The disclosure that the pharmaceutical giant Novartis paid over $1 million to President Donald Trump’s lawyer Michael Cohen may not be a scandal Trump’s foes hope for, but it may help answer why drug prices are so high.
Novartis, AT&T and Korea Aerospace Industries were named as companies that had contracted Cohen’s consulting company by Michael Avenatti, the attorney for porn actress Stormy Daniels. Cohen reportedly paid Daniels $130,000 before the 2016 presidential election to keep quiet about an alleged affair with Trump a decade prior.
And now Novartis claims they hired Mr. Cohen for “healthcare” matters (they paid him approx $1 Million). Wow – he’s a doctor as well!! Very talented guy this Mr. Cohen. #basta
— Michael Avenatti (@MichaelAvenatti) May 9, 2018
What exactly did Cohen do in exchange? Nothing at all, apparently.
Novartis signed a year-long contract with Essential Consultants in February 2017, believing he could provide advice “as to how the Trump administration might approach certain US healthcare policy matters, including the Affordable Care Act,” the Swiss-based pharmaceutical company said.
After meeting Cohen in March, however, Novartis decided he would be “unable to provide the services” that the company had in mind, the company said on Wednesday. Yet they continued to pay him another $1 million through February 2018 because the contract could not be terminated. As Trump himself might say, that’s a terrible deal.
Lol. Novartis explanation 2.0. Hired Cohen to lobby trump, quickly realized he was dirty, kept paying so as not to get Trump mad. Good times. https://t.co/TNsgKyeMkB
— Josh Marshall (@joshtpm) May 9, 2018
Meanwhile, the company was raising the prices of two of its cancer medications, Gleevec and Arranon, far in excess of inflation, according to a study published last fall in the Journal of Clinical Oncology.
Led by Dr. Daniel Goldstein of Emory University in Atlanta, the study found a disproportionate increase in the price of cancer drugs approved since 1996. The price of Gleevec went from $26,000 in 2001 to $140,000 in 2017, while Arranon’s price increased by 55 percent (adjusted for inflation) from around $18,513 when it was launched, despite the availability of generics.
Some of Trump’s critics have suggested that Novartis paid Cohen for access to Trump, including the presence of the company’s CEO Vas Narasimhan at a dinner with the US president, on the sidelines of January’s World Economic Forum in Davos. Novartis explicitly denied that, however.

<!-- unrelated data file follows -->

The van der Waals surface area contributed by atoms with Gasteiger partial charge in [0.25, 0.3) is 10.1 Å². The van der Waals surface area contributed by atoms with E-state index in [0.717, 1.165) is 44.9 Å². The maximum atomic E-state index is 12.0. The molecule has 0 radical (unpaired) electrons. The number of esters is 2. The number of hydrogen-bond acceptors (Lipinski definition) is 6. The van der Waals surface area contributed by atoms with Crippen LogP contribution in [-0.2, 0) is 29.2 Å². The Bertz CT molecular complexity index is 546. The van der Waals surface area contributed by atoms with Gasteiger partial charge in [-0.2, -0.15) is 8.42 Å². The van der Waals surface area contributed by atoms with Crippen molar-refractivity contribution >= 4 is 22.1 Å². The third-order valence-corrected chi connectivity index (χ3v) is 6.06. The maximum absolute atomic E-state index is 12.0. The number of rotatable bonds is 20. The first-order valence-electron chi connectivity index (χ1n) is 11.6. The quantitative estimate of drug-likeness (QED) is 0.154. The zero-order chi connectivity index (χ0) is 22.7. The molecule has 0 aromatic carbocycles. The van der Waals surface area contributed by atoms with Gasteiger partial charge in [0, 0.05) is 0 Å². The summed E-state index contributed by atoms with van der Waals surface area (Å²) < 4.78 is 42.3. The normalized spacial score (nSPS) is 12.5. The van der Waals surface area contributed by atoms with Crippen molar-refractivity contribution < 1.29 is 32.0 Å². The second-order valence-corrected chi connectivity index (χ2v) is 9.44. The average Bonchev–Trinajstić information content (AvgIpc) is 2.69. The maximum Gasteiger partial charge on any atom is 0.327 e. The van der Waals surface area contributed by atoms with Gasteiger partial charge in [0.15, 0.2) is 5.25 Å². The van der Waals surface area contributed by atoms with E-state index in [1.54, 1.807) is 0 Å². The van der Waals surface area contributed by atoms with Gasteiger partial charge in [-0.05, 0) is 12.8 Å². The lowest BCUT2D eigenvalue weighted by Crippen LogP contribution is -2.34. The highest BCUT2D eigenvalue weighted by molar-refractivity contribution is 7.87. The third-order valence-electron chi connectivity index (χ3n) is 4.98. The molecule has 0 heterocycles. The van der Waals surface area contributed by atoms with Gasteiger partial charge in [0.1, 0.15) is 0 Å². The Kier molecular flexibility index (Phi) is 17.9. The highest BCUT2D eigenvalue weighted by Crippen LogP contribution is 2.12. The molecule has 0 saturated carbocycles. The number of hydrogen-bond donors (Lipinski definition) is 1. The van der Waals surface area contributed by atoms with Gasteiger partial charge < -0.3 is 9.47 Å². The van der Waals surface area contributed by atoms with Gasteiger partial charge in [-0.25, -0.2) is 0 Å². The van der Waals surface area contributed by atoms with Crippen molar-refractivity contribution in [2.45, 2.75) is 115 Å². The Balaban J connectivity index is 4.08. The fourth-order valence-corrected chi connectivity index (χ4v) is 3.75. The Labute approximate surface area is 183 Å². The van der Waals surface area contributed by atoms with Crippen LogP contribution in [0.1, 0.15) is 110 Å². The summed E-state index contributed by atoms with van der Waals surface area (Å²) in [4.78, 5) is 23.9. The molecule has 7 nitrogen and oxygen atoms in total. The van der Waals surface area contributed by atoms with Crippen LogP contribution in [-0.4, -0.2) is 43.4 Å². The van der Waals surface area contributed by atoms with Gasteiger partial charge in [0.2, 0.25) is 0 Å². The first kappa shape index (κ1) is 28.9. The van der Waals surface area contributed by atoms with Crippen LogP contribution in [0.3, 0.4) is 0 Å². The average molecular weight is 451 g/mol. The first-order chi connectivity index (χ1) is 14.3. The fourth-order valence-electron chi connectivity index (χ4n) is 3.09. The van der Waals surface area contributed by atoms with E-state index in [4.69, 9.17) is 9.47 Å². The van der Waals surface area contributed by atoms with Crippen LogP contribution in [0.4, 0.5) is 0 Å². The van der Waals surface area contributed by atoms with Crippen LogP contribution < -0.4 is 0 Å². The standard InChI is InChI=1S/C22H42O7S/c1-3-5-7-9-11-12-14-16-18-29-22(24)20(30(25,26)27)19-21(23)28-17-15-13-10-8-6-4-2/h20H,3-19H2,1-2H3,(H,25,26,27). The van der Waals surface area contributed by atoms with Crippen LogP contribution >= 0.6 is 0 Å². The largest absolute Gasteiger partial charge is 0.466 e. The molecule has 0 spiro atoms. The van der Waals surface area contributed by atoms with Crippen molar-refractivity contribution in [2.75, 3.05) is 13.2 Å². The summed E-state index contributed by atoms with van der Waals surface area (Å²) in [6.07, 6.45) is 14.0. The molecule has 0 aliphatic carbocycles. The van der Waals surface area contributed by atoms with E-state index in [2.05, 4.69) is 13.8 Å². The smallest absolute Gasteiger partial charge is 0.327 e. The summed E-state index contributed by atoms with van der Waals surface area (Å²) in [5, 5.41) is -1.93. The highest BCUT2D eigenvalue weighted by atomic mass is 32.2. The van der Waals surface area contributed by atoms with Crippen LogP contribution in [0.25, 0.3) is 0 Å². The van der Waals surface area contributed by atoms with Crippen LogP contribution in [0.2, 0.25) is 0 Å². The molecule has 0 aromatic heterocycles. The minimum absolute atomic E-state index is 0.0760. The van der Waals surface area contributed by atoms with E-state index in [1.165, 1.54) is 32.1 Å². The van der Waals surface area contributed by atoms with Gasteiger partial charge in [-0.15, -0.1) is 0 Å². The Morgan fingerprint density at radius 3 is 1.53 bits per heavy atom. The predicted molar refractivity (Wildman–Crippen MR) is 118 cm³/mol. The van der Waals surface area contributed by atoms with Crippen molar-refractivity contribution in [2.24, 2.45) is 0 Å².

“Suggestions to the contrary clearly misrepresent the facts and can only be intended to further personal or political agendas as to which Novartis should not be a part,” the company said.
The anti-Trump #Resistance on Twitter was not convinced.
We will see if the bribe is big enough. And wondering what favor Novartis was looking for in its payoff to Cohen. Maybe they want to jack up the price on a drug %4,000. If they do that, Medicare needs to tell them to shove it and get a generic elsewhere. https://t.co/22mLTQuoNX
— janetmoulton (@menieux) May 9, 2018
Exactly how is that different from a bribe? Didn’t Trump have dinner with the CEO of Novartis? Wasn’t Trump all “omg, prescription drug prices are crazy. We are gonna change all that” before that dinner? Have you heard much about prescription drug prices since? I haven’t! hmmm…
— Stephen Wicks (@WicksStephen) May 9, 2018
The news re Vekselberg/Novartis/Cohen/Stormy might be too complex for some to assimilate, so here’s the user-friendly bumper-sticker version:
Consigliere Michael Cohen was the bag man for Fortune 500 and Kremlin bribes designed to move Trump’s policies their way.
— Laurence Tribe (@tribelaw) May 9, 2018
White House press secretary Sarah Huckabee Sanders was asked on Wednesday if Trump had taken any action to benefit Novartis, AT&T or Korea Aerospace.
“Not that I’m aware of,” she replied.
Special Counsel Robert Mueller’s investigators talked to Novartis about the contract back in November 2017, the company said, adding that it “considers this matter closed.”
A smart person I know described the AT&T and Novartis payments to Cohen as part of massive push by Trump associates in 2017 to cash in on corporations desperately trying to figure out Trump world and its pecking order.
— Ben White (@morningmoneyben) May 9, 2018
One possible explanation for corporations shelling out so much money for no tangible return was that they were trying to buy information about the inner workings of the Trump White House. The lobbying payments would be considered the cost of doing business – and passed on to the consumers.
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